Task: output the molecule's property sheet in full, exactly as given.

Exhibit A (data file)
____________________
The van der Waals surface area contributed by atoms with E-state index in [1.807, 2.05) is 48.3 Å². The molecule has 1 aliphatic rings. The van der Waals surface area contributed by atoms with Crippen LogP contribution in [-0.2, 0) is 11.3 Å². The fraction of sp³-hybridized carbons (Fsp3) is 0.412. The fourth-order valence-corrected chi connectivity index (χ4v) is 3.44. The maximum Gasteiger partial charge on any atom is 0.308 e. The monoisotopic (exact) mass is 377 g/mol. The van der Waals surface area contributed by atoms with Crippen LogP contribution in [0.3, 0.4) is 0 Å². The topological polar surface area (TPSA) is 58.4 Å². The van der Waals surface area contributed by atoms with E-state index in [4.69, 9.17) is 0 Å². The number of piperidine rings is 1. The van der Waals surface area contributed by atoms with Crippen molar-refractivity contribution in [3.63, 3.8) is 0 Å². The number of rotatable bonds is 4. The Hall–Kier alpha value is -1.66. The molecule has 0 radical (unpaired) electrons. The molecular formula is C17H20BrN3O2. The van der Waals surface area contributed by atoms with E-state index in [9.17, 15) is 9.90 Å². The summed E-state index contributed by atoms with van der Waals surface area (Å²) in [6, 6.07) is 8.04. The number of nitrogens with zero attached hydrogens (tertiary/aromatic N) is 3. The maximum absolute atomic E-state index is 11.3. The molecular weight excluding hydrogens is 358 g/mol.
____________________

The van der Waals surface area contributed by atoms with E-state index in [1.807, 2.05) is 48.3 Å². The molecule has 1 aliphatic rings. The van der Waals surface area contributed by atoms with Crippen LogP contribution in [-0.2, 0) is 11.3 Å². The fraction of sp³-hybridized carbons (Fsp3) is 0.412. The fourth-order valence-corrected chi connectivity index (χ4v) is 3.44. The maximum Gasteiger partial charge on any atom is 0.308 e. The monoisotopic (exact) mass is 377 g/mol. The van der Waals surface area contributed by atoms with Crippen LogP contribution in [0.3, 0.4) is 0 Å². The topological polar surface area (TPSA) is 58.4 Å². The van der Waals surface area contributed by atoms with E-state index in [4.69, 9.17) is 0 Å². The number of piperidine rings is 1. The van der Waals surface area contributed by atoms with Crippen molar-refractivity contribution in [3.63, 3.8) is 0 Å². The number of rotatable bonds is 4. The Hall–Kier alpha value is -1.66. The molecule has 0 radical (unpaired) electrons. The molecular formula is C17H20BrN3O2. The van der Waals surface area contributed by atoms with E-state index in [9.17, 15) is 9.90 Å². The summed E-state index contributed by atoms with van der Waals surface area (Å²) in [6, 6.07) is 8.04. The number of nitrogens with zero attached hydrogens (tertiary/aromatic N) is 3. The maximum absolute atomic E-state index is 11.3. The molecular weight excluding hydrogens is 358 g/mol.